6th IB-Week – Inquirers – 27.08


We nurture our curiosity, developing skills for inquiry and research. We know how to learn independently and with others. We learn with enthusiasm and sustain our love of learning throughout life.

“I have no special talent; I’m just passionately curious.” – Albert Einstein


Man is curious by nature. Life means curiosity. Curiosity opens the window to the world. Therefore, curiosity is also a driving force for learning. A school should be able to maintain or awaken this natural curiosity. In this way, the child will learn by itself.

Einstein describes his curiosity as passionate, that is, impassioned. A person with passion is very present; they suffer, in a positive sense. In passion, the whole person is focused mentally and cognitively; they are present physically and mentally in real-time.

Einstein is also modest. He says he has no special talent. Only those who are modest may be aware that they are still learning new things, and only those who are modest remain curious and open. The best guarantee that the inner fire of curiosity in our students remains lit or that it is lighting up again is our method of holistic learning.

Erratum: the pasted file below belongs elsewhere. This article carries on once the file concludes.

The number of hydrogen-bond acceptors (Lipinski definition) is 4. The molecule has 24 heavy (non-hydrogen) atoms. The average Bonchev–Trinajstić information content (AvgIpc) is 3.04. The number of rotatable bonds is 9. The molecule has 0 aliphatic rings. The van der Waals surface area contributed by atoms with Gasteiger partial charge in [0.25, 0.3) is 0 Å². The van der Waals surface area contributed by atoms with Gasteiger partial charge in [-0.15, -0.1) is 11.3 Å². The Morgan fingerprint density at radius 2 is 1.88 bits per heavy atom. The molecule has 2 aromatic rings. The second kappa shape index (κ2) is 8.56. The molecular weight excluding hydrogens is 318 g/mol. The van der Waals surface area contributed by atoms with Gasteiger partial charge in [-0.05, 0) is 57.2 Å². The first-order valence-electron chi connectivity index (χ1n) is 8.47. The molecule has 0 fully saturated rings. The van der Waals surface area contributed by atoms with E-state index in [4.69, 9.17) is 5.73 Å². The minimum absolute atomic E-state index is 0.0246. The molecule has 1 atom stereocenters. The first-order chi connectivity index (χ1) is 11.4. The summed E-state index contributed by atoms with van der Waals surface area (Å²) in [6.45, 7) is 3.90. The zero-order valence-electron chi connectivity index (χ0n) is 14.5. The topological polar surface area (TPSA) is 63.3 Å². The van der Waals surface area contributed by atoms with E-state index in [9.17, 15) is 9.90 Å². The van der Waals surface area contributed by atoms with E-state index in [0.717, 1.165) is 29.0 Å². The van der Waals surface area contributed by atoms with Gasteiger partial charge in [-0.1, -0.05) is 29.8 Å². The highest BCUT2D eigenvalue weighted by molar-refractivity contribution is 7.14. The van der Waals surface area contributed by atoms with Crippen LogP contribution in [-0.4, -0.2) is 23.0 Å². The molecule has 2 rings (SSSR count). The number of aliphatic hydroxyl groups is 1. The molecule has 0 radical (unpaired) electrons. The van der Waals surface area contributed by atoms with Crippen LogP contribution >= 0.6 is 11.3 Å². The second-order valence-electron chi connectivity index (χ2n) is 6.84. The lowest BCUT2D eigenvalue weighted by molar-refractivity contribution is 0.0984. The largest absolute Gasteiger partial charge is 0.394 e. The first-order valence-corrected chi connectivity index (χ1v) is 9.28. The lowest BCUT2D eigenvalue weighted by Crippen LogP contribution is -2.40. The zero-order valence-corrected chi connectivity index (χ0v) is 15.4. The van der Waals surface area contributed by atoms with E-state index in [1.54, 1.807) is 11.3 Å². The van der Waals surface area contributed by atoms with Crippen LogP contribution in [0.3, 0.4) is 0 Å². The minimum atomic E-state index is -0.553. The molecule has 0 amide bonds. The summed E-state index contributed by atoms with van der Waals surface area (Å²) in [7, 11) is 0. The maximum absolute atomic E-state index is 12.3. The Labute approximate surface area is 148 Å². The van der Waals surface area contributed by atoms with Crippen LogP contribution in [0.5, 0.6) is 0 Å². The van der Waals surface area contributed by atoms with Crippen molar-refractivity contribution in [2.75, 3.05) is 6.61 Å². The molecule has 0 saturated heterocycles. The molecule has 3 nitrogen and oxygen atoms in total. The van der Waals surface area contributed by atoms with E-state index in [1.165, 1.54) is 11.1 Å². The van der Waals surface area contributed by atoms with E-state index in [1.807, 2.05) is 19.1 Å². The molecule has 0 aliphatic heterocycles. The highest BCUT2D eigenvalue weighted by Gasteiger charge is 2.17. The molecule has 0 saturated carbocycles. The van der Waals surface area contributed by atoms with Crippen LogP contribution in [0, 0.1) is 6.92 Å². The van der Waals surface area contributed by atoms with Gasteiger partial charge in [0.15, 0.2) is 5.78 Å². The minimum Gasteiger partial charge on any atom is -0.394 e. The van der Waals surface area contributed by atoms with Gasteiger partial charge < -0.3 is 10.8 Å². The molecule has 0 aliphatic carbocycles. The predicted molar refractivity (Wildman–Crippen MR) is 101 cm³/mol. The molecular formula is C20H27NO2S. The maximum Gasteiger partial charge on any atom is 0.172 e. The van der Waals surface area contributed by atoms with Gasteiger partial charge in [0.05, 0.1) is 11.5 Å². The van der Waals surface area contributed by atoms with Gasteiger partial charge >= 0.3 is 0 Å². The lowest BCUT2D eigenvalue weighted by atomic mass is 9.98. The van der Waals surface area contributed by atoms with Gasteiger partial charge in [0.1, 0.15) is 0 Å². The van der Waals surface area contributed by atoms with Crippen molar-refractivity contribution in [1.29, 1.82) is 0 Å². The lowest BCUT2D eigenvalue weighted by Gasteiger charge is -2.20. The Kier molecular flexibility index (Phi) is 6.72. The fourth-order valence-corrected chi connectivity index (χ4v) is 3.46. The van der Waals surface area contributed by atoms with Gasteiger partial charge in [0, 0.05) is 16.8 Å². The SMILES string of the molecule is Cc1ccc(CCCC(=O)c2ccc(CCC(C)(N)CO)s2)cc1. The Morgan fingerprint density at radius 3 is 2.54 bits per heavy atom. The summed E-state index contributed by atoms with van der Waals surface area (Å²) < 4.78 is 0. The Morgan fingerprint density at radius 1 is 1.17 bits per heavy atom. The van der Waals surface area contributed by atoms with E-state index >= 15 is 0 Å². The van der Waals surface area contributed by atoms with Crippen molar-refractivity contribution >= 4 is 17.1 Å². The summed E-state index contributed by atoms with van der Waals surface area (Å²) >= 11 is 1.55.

In the future, our children, as modern leaders, are expected to be self-reliant in the true sense of the word. That is, to recognize their shortcomings, to be able to admit mistakes, to remain curious, to continue to learn from others and to discover new opportunities for their enterprise. It is hoped, for example, that modern leaders will be able to delegate and lead together with the team. For this, they also need curiosity, because only then can they know which person is the best fit for a given task or team.


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